It was a moment many believed they would never see. Zimbabwe's ruling party lost control of parliament yesterday and this time the news was official.
One of the longest electoral teases in history finally delivered as Zimbabwe's Electoral Commission confirmed that the opposition had won control of the House of Assembly. Robert Mugabe's all-powerful Zanu-Patriotic Front was forced to concede defeat and the only question that remains is whether the 84-year-old will now follow suit and give up the presidency.
The respected opposition senator David Coltart, a long-time adversary of Mr Mugabe, said the "Liberator's" options were shrinking. "The moment the nation realises that he has lost the House of Assembly is the moment he has lost in the national psyche," he explained.
The day began with The Herald newspaper, a government mouthpiece, declaring the election was tied and predicting a run-off. This was already a serious concession from a paper that closely reflects the thinking of the Mugabe regime, and had previously predicted a crushing win for him.
In the space of a few dramatic and tense hours in the capital, Harare, the opposition Movement for Democratic Change (MDC) first announced that its man, Morgan Tsvangirai, had won the presidency according to its figures. Then it was the turn of the painfully prosaic Electoral Commission to confirm that the ruling party had lost control of the parliament.
According to MDC figures, Mr Tsvangirai took 50.3 per cent of the vote in Saturday's election to Mr Mugabe's 43.8 per cent, a share which if accepted would hand him a narrow first-round victory. The MDC based its findings on publicly available results posted outside polling stations nationwide and then collated by party officials.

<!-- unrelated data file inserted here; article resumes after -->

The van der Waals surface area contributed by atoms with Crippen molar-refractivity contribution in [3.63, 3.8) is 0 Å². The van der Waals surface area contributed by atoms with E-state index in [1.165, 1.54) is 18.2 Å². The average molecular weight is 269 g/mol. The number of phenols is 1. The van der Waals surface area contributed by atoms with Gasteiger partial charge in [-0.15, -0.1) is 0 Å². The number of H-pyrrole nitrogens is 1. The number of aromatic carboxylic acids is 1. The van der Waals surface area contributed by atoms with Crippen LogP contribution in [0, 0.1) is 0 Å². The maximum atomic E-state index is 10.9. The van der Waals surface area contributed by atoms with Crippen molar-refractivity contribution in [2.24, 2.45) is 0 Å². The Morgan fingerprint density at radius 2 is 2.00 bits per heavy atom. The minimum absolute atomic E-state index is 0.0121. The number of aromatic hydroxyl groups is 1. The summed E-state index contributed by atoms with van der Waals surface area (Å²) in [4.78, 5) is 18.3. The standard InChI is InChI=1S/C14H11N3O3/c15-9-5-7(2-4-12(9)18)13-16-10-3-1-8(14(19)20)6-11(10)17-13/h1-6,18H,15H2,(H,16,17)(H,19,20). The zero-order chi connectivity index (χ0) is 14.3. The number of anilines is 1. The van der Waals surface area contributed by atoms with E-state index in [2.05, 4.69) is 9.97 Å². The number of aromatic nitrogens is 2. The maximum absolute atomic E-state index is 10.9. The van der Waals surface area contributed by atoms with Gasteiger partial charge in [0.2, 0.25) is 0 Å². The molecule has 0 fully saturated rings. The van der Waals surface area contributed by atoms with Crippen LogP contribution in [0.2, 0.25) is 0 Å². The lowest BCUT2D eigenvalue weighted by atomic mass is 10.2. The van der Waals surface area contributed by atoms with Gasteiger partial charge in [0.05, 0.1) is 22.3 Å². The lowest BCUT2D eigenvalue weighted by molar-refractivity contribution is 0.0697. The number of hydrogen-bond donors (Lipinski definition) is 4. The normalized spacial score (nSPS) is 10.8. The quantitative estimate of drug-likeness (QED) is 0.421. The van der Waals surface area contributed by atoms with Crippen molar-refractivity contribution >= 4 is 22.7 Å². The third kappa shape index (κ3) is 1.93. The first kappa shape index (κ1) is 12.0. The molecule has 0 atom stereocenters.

The official results of the presidential vote have still not been released more than four days after polls closed. Already there are serious concerns among independent observers that the commission has been "padding" Zanu-PF's share.
The incomplete official count for the parliamentary poll showed the MDC had taken 105 seats, a breakaway faction 9 and an independent one in the 210-seat parliament, making it impossible for the ruling party, which gained 94 seats, to win a majority.
The smaller opposition group has confirmed to The Independent that it will help form a majority against Zanu-PF.
For a party and a president accustomed only to winning, the twin announcements came as a huge shock. Bright Matonga, the deputy information minister, was initially speechless on hearing the result, but then attempted to brazen it out: "We don't have a problem; there is no panic here. That [the vote results] is the wish of the people and we, Zanu-PF, respect that."
The competing announcements of the day were only the public face of frantic political and diplomatic discussions behind the scenes.
The tale of two Harares is one of five-star hotels and luxurious havens surrounded by disintegrating roads, burnt-out traffic lights and desperate, starving people. The attempts to broker a negotiated settlement between the competing ambitions of the security forces, opposition parties and governing elite take place in the former – a surreal place almost completely divorced from the struggles of ordinary people.
One senior Western diplomat who had been convinced on Tuesday that there would be no run-off was backtracking yesterday. "A run-off is looking more likely," he conceded.
Last night, calmer voices within the ruling party were attempting to caution against any attempt to brush off the vote and declare a win, warning that the loyalty of the rank-and-file in the army and police cannot be counted on.
Sources close to the back-channel communications between the rival parties said the likeliest solution remained a negotiated settlement that would install a power-sharing government presided over by Mr Tsvangirai.
However, as Zimbabwe's democratic drama entered its sixth day, no one could be certain that logic would dictate the outcome.